The Self-Organizing Classroom ...The Big Picture
|The Self-Organizing Classroom Big Picture - John Miller|
My experiences with with Agile in the classroom and deep thinking about why and how it works in K12 has led me to these insights. I am backing away from Agile as the key name or model. There is too much debate and noise about what Agile is and is not. I have come to realize that for this to truly take root, it can not be an adoption of Agile by educators, but, a cross-pollination of the Agile with education. Agile approaches are borrowed and adapted to the unique context of the classroom and education. Agile provides a helpful scaffolding to building something new and uniquely valuable for a 21st Century learning environment, but, does not imprison its adaptation in schools. The diagram is a big picture overview of the Self-Organizing Classroom and it's interdisciplinary approach.
The 5 C's of Flow (The Outer Circle)
In my pursuit of why Agile worked so well in a classroom to evoke self-organization, engagement, love of learning, collaboration, self-directness, and positive behavior from 3rd graders to high school seniors, I have discovered it is because it provides the right conditions for the state of flow to occur. You enter flow when you match one's perceived skill level with the perceived challenge. Flow is the psychological state of
"being completely involved in an activity for its own sake. The ego falls away. Time flies. Every action, movement, and thought follows inevitably from the previous one, like playing jazz. Your whole being is involved, and you're using your skills to the utmost." - Csikszentmihaly
I argue that the Flow State what student engagement is. According to Csikzensmihaly , the environment should provide 5 characteristics to evoke flow, The Self-Organizing Classroom intentionally builds these characteristics in throughout the entire learning experience.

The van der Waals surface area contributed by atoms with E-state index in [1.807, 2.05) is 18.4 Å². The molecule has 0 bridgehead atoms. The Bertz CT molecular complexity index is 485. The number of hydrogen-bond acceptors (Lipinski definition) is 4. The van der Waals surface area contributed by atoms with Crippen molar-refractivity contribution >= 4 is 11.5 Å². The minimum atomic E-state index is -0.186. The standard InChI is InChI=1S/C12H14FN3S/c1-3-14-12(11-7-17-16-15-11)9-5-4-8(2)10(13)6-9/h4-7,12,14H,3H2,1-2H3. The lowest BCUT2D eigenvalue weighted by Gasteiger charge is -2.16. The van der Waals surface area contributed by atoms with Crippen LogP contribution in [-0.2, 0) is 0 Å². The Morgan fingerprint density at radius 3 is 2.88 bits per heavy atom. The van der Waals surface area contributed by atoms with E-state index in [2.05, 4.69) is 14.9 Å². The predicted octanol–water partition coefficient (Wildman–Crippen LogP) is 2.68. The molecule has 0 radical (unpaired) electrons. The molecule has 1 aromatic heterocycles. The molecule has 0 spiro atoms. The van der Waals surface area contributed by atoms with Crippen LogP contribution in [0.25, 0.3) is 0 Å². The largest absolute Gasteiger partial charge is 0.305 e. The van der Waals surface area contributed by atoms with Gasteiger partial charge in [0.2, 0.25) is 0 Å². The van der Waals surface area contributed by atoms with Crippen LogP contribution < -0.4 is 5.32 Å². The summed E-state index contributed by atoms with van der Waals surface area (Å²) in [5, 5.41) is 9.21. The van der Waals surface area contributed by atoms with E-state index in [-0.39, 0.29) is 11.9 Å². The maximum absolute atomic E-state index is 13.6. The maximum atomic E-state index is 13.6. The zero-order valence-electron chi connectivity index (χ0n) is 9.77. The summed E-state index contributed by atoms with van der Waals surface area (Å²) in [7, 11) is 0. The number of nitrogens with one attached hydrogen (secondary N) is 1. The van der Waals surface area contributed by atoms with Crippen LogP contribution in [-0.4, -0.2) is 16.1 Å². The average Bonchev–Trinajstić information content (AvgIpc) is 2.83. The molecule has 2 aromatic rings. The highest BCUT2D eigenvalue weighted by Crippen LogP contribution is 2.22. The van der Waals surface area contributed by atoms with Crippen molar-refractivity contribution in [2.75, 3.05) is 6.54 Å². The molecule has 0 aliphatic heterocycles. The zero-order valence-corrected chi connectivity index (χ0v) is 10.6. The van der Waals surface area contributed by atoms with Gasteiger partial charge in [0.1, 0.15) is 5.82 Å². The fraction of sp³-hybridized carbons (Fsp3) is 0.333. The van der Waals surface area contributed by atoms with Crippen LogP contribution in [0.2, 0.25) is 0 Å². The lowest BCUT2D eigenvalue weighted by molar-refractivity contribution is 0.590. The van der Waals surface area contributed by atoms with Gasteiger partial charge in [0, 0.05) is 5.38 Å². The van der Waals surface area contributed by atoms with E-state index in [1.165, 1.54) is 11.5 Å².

The Self-Organizing Classroom model intentionally designs learning so that these characteristics permeate throughout the entire learning experience, to help evoke radical engagement of the entire classroom.
The Engagement Cycle is inspired directly from the Scrum framework, a highly collaborative Agile approach to innovative product development. The Engagement Cycle provides an iterative and incremental approach to learning, allowing learners to inspect and adapt their own learning. The Engagement Cycle is short time box, usually a week, where learners commit to learning goals to be demonstrate by the end of time-box, and then inspect and adapt the results and process for self-improvement. It is the key enabling constraint for rapid learning and collaboration.
1. Plan - The teacher presents learning challenges, usually in the form of learning outcomes or project outcomes, and provides a forum for discussion to center on the learners and ensure clarity on the outcomes. Learners have choice in what they commit to achieve in the Engagement Cycle. Learners break down the challenges into activities and tasks, with choice in how they achieve the challenge.
2. Huddle - as the learners are self-organizing, they coordinate their activities with one another in a huddle, usually daily. They state what chose to do yesterday, what they choose to do today, and what problems they may need help in overcoming. This provides clarity on the progress of learning.